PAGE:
Ogmore MP Chris Elmore has slammed last week’s Queen’s Speech as a piece of “taxpayer funded propaganda” and indicated that Boris Johnson cannot be trusted to keep his promises.
The contentious Queen’s Speech took place last Monday, and sought to set out the UK Government’s future legislative agenda, despite having no Parliamentary majority.
Chris made a speech to Parliament on Wednesday (16th October) where he likened the Queen’s Speech to a pseudo election manifesto launch. During his speech, the Ogmore MP said that nothing set out in the government’s so-called “domestic agenda” would help the 1950s women affected by the government’s state pension changes, those suffering on Universal Credit, or the public sector workers who have seen their pay flatline for a decade.
Chris also unpicked the Tories’ promise to recruit 20,000 “new” police officers; highlighting that, since 2010, frontline police numbers have fallen by around 21,000 under both the Conservatives and Liberal Democrats. In a pointed swipe at the Tory leader, he stated that this showed that Boris Johnson’s agenda was simply a set of “pie in the sky” pledges that the “resident wolf in sheep’s clothing” would ultimately fail to deliver.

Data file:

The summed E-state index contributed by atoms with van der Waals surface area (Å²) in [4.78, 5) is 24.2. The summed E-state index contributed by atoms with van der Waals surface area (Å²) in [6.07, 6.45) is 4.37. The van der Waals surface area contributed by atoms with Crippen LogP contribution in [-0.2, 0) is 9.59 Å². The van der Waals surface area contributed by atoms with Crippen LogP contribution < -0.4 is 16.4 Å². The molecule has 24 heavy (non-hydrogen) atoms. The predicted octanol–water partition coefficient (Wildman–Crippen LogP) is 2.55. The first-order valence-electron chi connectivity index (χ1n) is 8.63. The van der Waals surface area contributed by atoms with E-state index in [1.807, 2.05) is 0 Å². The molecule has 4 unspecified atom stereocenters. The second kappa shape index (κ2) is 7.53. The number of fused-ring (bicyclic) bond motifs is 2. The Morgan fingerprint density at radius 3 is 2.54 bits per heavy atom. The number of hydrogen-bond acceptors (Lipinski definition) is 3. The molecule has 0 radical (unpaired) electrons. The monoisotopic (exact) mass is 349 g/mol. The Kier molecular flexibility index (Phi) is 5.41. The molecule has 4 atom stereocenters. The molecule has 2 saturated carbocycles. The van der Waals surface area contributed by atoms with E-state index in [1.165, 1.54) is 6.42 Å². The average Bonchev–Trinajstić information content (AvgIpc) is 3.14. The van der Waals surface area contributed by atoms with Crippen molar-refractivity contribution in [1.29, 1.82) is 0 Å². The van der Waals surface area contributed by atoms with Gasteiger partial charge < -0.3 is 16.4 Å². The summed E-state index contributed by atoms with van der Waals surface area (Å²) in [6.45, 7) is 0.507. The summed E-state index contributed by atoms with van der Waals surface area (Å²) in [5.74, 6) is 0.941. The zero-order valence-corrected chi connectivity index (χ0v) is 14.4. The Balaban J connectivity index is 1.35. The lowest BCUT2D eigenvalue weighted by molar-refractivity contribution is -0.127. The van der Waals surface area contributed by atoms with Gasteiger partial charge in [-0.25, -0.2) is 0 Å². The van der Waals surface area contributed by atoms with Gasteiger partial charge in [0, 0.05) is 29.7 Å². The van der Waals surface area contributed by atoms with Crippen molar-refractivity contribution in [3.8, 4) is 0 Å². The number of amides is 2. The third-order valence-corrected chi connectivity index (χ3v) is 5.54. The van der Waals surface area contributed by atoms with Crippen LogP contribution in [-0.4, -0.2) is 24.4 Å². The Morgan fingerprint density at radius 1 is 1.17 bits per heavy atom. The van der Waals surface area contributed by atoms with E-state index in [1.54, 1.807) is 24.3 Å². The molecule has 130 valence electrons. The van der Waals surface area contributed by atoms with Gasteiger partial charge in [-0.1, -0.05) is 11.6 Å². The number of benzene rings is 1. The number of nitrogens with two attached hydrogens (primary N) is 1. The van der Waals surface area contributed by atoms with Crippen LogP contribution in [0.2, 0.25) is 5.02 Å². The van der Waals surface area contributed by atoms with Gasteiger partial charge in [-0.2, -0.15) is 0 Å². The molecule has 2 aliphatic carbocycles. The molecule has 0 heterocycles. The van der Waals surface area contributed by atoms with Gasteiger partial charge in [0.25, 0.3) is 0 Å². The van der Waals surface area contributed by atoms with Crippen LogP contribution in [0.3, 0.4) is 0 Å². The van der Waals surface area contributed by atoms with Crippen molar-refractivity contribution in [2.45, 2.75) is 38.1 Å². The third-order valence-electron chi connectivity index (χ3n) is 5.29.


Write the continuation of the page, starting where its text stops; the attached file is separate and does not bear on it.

Chris Elmore MP said:
“Yet again Boris Johnson is willing to use any means necessary to further his own ambitions. He has a majority of minus 45 and has neither the credibility nor the practical means to deliver on the vast majority of pledges he has made.
“The Prime Minister might as well paint these promises on the side of a big red bus as they’re worth about as much as his infamous £350,000 a week for the NHS pledge.
“Behind the bluff and bluster, the reality is the communities I represent have had to endure nearly a decade of Tory austerity and nothing mentioned in the Queens Speech will improve the situation they are now in. A few slogans won’t paper over the huge cracks the Tories have forged across our society.”
Chris praised the efforts of the Welsh Labour Government in trying to counter the impact of austerity by providing funding for 500 police community support officers (PCSOs) to plug the gap that has been created in community policing. He also said that Welsh ministers had used “every lever at their disposal” to counter the impact of continued cuts from the UK Government but conceded that the “thin slices” of funding being given to Wales were rapidly becoming “crumbs”.